The exquisitely skilful Uruguayan attacker Pedro Rocha was billed as the man most likely to deal an early blow to England's dreams of footballing glory in the opening match of the 1966 World Cup finals at Wembley.
In the event the contest was a drab, goalless stalemate which Alf Ramsey's men placed thankfully behind them on the way to confounding their countless doubters and lifting the Jules Rimet trophy on home soil that summer. But there were enough stylish touches from Rocha – who was prominent in Uruguay's progress to the quarter-finals, where they lost to West Germany – to underline his burgeoning reputation as a world-class talent.
Whether performing as a midfield link man or as an out-and-out striker, the Uruguayan moved with a casual and sinuous grace, at his best seeming to drift past opponents at will, displaying control, imagination and precision at the creative core of the team. There was dynamite as well as silk in the Rocha repertoire, and he was capable of erupting suddenly and explosively, delivering powerful shots with either foot. His critics accused him of slowing the play unduly, but if his style could seem languid, still it was a delight to the eye.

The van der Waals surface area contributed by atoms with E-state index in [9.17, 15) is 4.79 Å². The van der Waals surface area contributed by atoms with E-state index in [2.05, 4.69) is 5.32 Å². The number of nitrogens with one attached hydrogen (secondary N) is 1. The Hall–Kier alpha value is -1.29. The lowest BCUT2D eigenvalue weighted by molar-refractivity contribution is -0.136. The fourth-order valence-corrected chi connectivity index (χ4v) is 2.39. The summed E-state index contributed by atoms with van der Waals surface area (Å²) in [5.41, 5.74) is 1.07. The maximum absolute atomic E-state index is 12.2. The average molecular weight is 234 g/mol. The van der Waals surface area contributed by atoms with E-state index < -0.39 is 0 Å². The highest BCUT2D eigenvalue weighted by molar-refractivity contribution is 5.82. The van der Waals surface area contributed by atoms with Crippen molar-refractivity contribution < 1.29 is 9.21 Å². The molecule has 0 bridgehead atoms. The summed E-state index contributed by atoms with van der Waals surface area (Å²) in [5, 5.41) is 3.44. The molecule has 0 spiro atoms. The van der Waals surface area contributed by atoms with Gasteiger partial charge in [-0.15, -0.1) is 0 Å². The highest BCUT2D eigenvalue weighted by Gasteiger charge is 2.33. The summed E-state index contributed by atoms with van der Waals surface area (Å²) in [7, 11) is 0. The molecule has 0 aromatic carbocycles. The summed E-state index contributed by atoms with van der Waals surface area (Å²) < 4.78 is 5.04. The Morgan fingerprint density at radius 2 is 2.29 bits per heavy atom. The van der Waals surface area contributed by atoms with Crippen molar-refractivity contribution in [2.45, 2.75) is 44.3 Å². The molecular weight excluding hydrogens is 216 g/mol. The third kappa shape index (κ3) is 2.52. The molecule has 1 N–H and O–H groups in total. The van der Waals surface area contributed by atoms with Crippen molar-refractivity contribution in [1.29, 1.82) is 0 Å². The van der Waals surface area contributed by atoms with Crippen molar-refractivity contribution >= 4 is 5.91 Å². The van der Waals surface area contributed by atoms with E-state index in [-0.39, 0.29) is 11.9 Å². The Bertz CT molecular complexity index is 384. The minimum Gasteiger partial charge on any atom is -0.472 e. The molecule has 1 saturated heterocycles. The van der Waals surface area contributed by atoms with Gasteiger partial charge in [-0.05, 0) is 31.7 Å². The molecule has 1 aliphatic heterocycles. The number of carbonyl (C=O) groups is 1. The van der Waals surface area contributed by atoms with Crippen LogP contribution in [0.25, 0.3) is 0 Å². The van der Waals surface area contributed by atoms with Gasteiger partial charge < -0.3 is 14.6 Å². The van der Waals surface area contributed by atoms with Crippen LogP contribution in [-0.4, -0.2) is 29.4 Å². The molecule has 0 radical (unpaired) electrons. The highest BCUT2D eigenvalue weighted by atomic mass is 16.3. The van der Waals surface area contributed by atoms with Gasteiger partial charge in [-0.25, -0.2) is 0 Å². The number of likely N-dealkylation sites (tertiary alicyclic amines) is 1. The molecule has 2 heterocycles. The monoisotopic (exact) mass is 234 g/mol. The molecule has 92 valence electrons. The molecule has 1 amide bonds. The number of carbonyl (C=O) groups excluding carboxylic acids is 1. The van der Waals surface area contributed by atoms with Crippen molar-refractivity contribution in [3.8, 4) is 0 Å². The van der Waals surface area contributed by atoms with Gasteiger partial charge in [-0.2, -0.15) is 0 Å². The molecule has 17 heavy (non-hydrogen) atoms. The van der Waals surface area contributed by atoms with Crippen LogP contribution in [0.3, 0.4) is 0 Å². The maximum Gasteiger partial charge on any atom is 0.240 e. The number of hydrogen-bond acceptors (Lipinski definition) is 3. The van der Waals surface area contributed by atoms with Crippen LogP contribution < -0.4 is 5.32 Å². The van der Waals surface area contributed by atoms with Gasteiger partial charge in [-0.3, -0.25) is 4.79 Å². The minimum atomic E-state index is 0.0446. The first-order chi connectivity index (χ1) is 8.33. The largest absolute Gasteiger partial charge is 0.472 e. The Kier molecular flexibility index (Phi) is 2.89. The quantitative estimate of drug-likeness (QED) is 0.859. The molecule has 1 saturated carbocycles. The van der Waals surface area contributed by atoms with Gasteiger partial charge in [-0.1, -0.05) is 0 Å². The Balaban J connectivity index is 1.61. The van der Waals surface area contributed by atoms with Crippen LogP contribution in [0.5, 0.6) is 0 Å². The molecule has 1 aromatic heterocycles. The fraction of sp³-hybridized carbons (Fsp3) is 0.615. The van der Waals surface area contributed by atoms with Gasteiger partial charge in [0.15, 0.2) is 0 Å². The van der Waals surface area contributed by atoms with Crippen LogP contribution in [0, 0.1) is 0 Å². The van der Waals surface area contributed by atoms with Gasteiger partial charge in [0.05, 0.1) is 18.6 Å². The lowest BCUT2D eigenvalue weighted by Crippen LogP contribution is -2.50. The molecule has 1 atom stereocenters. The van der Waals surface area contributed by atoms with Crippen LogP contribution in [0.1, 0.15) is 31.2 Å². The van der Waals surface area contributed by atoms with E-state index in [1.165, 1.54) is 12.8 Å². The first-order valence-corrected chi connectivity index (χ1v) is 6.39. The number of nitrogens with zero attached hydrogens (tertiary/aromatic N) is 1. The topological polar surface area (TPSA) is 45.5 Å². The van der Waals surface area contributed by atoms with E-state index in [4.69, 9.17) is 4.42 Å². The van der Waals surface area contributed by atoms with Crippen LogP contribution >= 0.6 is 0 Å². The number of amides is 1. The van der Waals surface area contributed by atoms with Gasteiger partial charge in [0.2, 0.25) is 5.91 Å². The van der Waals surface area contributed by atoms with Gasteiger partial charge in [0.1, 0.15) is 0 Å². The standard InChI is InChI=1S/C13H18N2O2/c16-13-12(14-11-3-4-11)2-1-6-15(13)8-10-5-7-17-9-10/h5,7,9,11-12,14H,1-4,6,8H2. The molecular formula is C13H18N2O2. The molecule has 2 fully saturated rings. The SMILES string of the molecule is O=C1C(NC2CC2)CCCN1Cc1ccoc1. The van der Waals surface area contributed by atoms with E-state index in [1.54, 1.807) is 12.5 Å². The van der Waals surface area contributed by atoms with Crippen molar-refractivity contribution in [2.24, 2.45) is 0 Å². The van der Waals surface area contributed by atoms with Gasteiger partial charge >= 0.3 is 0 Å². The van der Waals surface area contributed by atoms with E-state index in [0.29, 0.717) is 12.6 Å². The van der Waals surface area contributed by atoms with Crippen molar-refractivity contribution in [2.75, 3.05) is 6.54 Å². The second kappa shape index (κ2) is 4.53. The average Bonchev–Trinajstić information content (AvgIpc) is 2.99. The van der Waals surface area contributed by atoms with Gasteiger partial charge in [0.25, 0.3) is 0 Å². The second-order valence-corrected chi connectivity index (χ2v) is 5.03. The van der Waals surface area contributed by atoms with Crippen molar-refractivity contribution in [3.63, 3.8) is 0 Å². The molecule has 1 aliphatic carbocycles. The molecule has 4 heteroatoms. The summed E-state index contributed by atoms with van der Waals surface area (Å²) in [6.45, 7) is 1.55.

Having entered the senior game with Penarol as a 17-year-old in 1959, Rocha soon hit the heights, excelling as the Montevideo side won the Uruguayan championship that season, then seven more times before his 1970 switch to Sao Paulo of Brazil. His Penarol haul also included three triumphs in Copa Libertadores, South Amercia's leading club competition, and victory over Real Madrid in the world club championship of 1966.
He was a success with his new club, too, wielding immense influence as they lifted the state titles of 1971 and '75 and took the national crown for the first time in '77, after which his career wound down with brief stints at three more Brazilian clubs – Coritiba, Palmeiras and Bangu – and Deportivo Neza of Mexico.
Rocha, who retired in 1980, collected the first of his 52 full caps in 1961, scored 17 goals for his country and figured in the World Cup final tournaments of 1962, '66, '70 and '74, the first Uruguayan to complete such a quartet. Later he coached in Japan.
Pedro Virgilio Rocha Franchetti, footballer and coach: born Salto, Uruguay 3 December 1942; played for Penarol 1959-70, Sao Paulo 1970-77, Coritiba 1978, Palmeiras 1979, Bangu 1979, Deportivo Neza 1979-80; capped 52 times by Uruguay 1961-74; coached Kyoto Purple Sanga 1997; died Sao Paulo, Brazil 2 December 2013.